Sikkema Jenkins & Co. is pleased to present ALL GOOD FIRES, a solo exhibition of new work by Jeffrey Gibson on view March 13 through April 17, 2021. Gibson’s second solo show with the gallery, the exhibition will feature a diverse range of multimedia work, including two new series of paintings and a new video, entitled TO FEEL MYSELF BELOVED ON THE EARTH. Exploring themes of identity, music, community, and resilience, ALL GOOD FIRES reflects an evolution in Gibson’s practice.
Gibson’s video TO FEEL MYSELF BELOVED ON THE EARTH was produced in the months during the coronavirus pandemic, in the midst of national civil unrest demanding justice and equity for BIPOC. Turning to breathing, physical movement, and nature, Gibson conceived of six different performances centered around the transformation of chaos to stability, and the manifestation of healing through movement. Trained and untrained dancers, from a variety of cultural backgrounds, were filmed in various natural and urban locations wearing garments made by Gibson’s studio. Within a soundscape of polyrhythmic drumming and ambient noises, the dancers transition between meditative breathing and un-choreographed movement to express the oscillating relationship between inner turmoil and harmony.
In his new painted canvases, Gibson’s expands his interpretation of Modernist abstraction and Native American visual languages beyond the hard-edge formations seen in his previous work. These more painterly compositions begin with stained raw canvas, which is then layered with alternating bands of text, rectangles, zig-zags, and diamonds. In works such as I’VE GOT YOU UNDER MY SKIN and THROUGH THE FIRE, one can see soft washes of paint forming the base of the composition; shadows blur into fields of pink, blue, and green to effect a nebulous landscape of color. The visual interplay between these backgrounds and fields of geometric patterns create vivid, emotive textures, reflecting the bold declarations of text inscribed upon them.
Language and music continues to play a central role in Gibson’s oeuvre. Adapting lyrics from iconic pop and dance songs of the 80s and 90s, his paintings complicate the distinction between image and text. Letters are blocked amongst rows of checkerboard squares and fields of diamonds, mirroring the shapes’ angularity through typography. The application of text even extends beyond the canvas, adorning the hand-crafted beaded frames surrounding each painting with corresponding statements. Lyrics allude to the struggles—past and present—of marginalized communities, creating a space through the familiarity of their words for viewers to sit within and interpret. In Gibson’s paintings, language becomes a visual experience, unraveling a spectrum of emotions and experiences; desire, vulnerability, joy, and freedom.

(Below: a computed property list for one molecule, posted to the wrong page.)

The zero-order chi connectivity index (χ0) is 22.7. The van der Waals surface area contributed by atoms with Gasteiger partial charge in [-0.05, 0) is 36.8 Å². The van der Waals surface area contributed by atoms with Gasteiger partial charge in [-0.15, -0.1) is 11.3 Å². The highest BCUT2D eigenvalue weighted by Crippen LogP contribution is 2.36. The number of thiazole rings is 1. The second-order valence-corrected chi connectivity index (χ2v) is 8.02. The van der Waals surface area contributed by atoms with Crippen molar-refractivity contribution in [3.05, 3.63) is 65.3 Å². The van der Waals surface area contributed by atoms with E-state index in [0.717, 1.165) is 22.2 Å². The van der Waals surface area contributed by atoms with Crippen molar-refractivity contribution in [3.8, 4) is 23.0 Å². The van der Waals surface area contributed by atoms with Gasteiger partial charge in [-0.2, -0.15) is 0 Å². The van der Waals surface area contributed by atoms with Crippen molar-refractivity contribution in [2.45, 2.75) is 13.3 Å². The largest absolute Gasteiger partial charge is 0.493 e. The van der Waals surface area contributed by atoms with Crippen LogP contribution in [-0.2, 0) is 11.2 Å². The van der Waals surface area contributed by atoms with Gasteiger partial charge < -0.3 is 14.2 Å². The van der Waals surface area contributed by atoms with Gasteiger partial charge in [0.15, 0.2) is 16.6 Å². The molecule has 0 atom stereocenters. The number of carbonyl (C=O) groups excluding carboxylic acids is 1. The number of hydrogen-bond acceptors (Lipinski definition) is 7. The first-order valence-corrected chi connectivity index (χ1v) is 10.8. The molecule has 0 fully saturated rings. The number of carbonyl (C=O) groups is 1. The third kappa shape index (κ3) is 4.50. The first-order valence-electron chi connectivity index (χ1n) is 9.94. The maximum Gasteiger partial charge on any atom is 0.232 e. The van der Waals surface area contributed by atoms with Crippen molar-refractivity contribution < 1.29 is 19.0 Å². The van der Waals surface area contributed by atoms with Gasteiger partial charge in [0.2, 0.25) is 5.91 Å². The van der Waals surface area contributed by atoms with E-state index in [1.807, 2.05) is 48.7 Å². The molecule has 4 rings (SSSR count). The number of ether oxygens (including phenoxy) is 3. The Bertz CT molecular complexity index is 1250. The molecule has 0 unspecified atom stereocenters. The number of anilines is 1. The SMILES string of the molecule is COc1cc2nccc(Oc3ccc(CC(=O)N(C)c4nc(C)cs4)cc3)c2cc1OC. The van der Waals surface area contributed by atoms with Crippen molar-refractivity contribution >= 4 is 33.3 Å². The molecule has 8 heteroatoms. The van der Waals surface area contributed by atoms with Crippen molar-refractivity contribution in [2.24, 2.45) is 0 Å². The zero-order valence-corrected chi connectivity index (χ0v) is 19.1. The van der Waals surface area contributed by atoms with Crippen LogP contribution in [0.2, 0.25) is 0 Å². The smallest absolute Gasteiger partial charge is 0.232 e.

Jeffrey Gibson (b. 1972, Colorado) grew up in major urban centers in the United States, Germany, Korea, and England. He received his BFA in painting from the School of the Art Institute of Chicago (1995), and his MFA in painting from the Royal College of Art, London (1998). He is a citizen of the Mississippi Band of Choctaw Indians and is half Cherokee. He is currently an artist-in-residence at Bard College and lives and works near Hudson, New York.
Gibson’s work was most recently featured in the solo exhibition, When Fire is Applied to Stone it Cracks, at the Brooklyn Museum (2020-2021). Additional solo exhibitions include Nothing Is Eternal, CCA Wattis Institute for Contemporary Art, San Francisco, CA (2020); Time Carriers, Esker Foundation, Calgary (2019); Jeffrey Gibson: I WAS HERE, Des Moines Art Center, Des Moines, IA (2019); and Jeffrey Gibson: The Anthropophagic Effect, New Museum, NY (2019). Gibson’s work was also included in the 2019 Whitney Biennial.
His work is held in the permanent collections of the Whitney Museum of American Art, New York; Denver Art Museum, CO; Museum of Fine Arts, Boston, MA; Smithsonian Institution’s National Museum of the American Indian, Washington, D.C.; National Gallery of Canada in Ottawa; and Crystal Bridges Museum, Bentonville, AR. He is the recipient of numerous awards, most notably a MacArthur Foundation Fellowship (2019), Joan Mitchell Foundation, Painters and Sculptors Awards (2015) and a Creative Capital Foundation Grant (2005).